I have two Bluetooth trackpads, one at work and one at home. Is there a way to select one or the other from the command line. My current workflow is going up to the bluetooth menu, hovering over to home or office and clicking on Connect, but I wish I could do this from the terminal.
This open-source CLI app BluetoothConnector seems like a good solution. I tested and confirmed it's working as recently as macOS 10.15.2.
It's available on GitHub as well as Homebrew:
$ brew install bluetoothconnector $ BluetoothConnector --connect 00-11-22-33-44-55 --notify $ BluetoothConnector --disconnect 00-11-22-33-44-55
I ended up going with this modified version from this answer and creating two files, one with "Home Trackpad" and another with "Office Trackpad". It works, but it takes a few seconds to complete
tell application "System Events" to tell process "SystemUIServer" set bt to (first menu bar item whose description is "bluetooth") of menu bar 1 click bt tell (first menu item whose title is "Home Trackpad") of menu of bt click tell menu 1 if exists menu item "Connect" click menu item "Connect" return "Connecting..." else click bt -- close main dropdown to clean up after ourselves return "No connect button; is it already connected?" end if end tell end tell end tell
I've just done it with https://github.com/toy/blueutil.
Installed it from MacPorts:
$ sudo port install blueutil
found out the ID of my device:
$ blueutil --paired address: 03-5e-1c-4a-a8-11, not connected, not favourite, not paired, name: "Los Headphones", recent access date: 2020-03-17 17:58:09 +0000 ...
$ blueutil --connect 03-5e-1c-4a-a8-11
AFIK, there is no built in command line utility to manage individual Bluetooth connections.
In fact, the man page
man blued(OS X Bluetooth daemon) specifically states:
The Bluetooth daemon handles SDP transactions, link key management, and incoming connection acceptance. It cannot be used directly by the user. (Emphasis mine)
So, it seems that you are limited to loading/unloading the BT daemon from the command line. That may be helpful, however. If your device is active, OS X will connect to the device automatically upon start up. In other words, it will automatically connect to any device in range when the daemon starts.
Get the Daemon Status
If we issue the command
defaults read /Library/Preferences/com.apple.Bluetooth.plist ControllerPowerState
It responds back with a
0 depending whether BT daemon is running or not; 1 being up, 0 being down.
Unload the Daemon
Issuing the command
sudo killall blued should kill the BT daemon. The downside here is that if you have a BT keyboard, it will stop working.
(Re)Starting the Daemon
If we issue the command:
launchctl start com.apple.blued it will tell the daemon to (re)start. After doing so, it should detect the device within range.
Putting it all Together Putting it together as one line, we can issue the command
sudo killall blued && sleep 3 && launchctl start com.apple.blued
What this does is....
- Kill the daemon
- Waits for 3 seconds to ensure it has been killed (you can change this if you like)
- Starts the daemon.
Now to Make it Easier
To make this easier we give it an alias. You can call the alias whatever you like; I just used "btrestart" because it makes sense in this context.
alias btrestart=sudo killall blued && sleep 3 && launchctl start com.apple.blued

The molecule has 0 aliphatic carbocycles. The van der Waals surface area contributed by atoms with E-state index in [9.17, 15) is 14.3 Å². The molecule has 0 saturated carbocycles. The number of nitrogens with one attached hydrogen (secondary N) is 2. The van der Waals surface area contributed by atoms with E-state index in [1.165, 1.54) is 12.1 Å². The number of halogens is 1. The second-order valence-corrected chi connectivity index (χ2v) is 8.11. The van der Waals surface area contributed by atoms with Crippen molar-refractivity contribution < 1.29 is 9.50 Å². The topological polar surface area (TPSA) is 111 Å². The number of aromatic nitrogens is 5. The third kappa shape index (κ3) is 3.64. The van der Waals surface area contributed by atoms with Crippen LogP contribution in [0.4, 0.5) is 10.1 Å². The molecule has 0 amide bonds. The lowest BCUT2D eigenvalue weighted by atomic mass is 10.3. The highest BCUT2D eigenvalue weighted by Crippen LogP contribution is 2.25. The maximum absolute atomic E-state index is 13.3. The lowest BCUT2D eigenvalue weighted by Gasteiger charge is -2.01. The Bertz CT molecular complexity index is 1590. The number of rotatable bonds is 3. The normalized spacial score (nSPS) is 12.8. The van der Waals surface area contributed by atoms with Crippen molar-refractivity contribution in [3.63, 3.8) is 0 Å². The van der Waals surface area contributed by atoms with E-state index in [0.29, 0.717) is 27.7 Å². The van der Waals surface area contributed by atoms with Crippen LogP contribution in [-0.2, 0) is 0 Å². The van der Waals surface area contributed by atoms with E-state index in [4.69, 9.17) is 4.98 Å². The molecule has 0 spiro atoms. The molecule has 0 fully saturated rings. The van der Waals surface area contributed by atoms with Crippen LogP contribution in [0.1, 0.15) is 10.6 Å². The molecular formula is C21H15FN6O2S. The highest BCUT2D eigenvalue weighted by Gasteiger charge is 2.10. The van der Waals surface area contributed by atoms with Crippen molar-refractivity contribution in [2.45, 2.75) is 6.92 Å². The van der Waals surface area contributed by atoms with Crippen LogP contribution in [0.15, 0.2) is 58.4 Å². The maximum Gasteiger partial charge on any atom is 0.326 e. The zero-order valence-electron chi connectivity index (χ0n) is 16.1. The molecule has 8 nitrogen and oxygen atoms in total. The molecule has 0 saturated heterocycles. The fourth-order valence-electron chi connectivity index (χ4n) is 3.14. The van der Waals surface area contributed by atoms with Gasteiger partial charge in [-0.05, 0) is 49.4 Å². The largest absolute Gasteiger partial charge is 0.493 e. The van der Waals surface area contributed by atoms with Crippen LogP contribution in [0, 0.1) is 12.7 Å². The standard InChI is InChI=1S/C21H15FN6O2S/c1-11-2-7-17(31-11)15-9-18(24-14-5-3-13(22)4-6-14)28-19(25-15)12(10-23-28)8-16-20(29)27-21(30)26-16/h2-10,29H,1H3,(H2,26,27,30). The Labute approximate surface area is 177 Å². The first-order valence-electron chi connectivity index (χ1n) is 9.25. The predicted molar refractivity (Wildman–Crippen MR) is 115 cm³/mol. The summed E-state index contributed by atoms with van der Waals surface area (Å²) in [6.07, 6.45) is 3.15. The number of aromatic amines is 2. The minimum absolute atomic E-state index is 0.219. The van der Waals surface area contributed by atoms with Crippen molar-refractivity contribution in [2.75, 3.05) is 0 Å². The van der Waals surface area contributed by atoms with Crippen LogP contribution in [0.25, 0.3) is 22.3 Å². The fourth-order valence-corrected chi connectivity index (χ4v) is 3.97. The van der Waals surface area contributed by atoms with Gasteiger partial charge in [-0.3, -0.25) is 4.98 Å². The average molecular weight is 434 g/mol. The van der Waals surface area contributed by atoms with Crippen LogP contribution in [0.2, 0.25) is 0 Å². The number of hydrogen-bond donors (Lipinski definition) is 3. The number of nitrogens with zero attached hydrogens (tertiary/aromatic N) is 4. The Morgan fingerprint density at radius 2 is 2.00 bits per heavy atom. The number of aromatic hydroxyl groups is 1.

Now, anywhere in your terminal shell, if you type
btrestart it will issue the command. Once you have it working, you can add it to your
.bash_profile so that the alias is persistent across reboots:
echo alias btrestart=sudo killall blued && sleep 3 && launchctl start com.apple.blued >> ~/.bash_profile
A Couple Caveats
- You will have to enter your password every time. Launchctl is a system command and requires elevated privileges.
- All of your BT devices will get disconnected and reconnected. If you only have one or two BT devices, this may not be much of an issue
I hope this gets you going in the right direction....
This Terminal command will tell you all currently 'known' devices. You're going to have to figure out (by reading between the lines) which one is which (assuming you've named your trackpads something "nice", like "home" or "work", etc.)
I did this, and got:
2016-05-03 20:14:58.392 blued[3852:507] hostControllerOnline - Number of Paired devices = 3, List of Paired devices = ( "d8-96-95-e0-3e-f8", "c4-2c-03-b7-87-57", "90-84-0d-e4-7b-41" ) link key found for device: c4-2c-03-b7-87-57 2016-05-03 20:15:04.637 blued[3852:507] link key found for device: c4-2c-03-b7-87-57 2016-05-03 20:15:04.639 blued[3852:507] [setSystemPreference] syncs returns false 2016-05-03 20:15:04.639 blued[3852:507] Save link key for device: c4-2c-03-b7-87-57 link key found for device: 90-84-0d-e4-7b-41 2016-05-03 20:15:04.640 blued[3852:507] link key found for device: 90-84-0d-e4-7b-41 2016-05-03 20:15:04.640 blued[3852:507] Save link key for device: 90-84-0d-e4-7b-41 link key found for device: d8-96-95-e0-3e-f8 2016-05-03 20:15:04.640 blued[3852:507] link key found for device: d8-96-95-e0-3e-f8 2016-05-03 20:15:04.641 blued[3852:507] Save link key for device: d8-96-95-e0-3e-f8 Create connection failed (0x4) for device: D8-96-95-E0-3E-F8
(then i pressed "ctrl-c" to cancel)
Let's assume that I knew that "c4-2c-03-b7-87-57" is 'home'....
blued join c4-2c-03-b7-87-57
This works on my (10.9.5) system. YMMV.
You may also have to add a kill function, as it appears that
blued doesn't 'talk' well with Terminal.
So perhaps a possible shell command would be:
blued join c4-2c-03-b7-87-57 killall terminal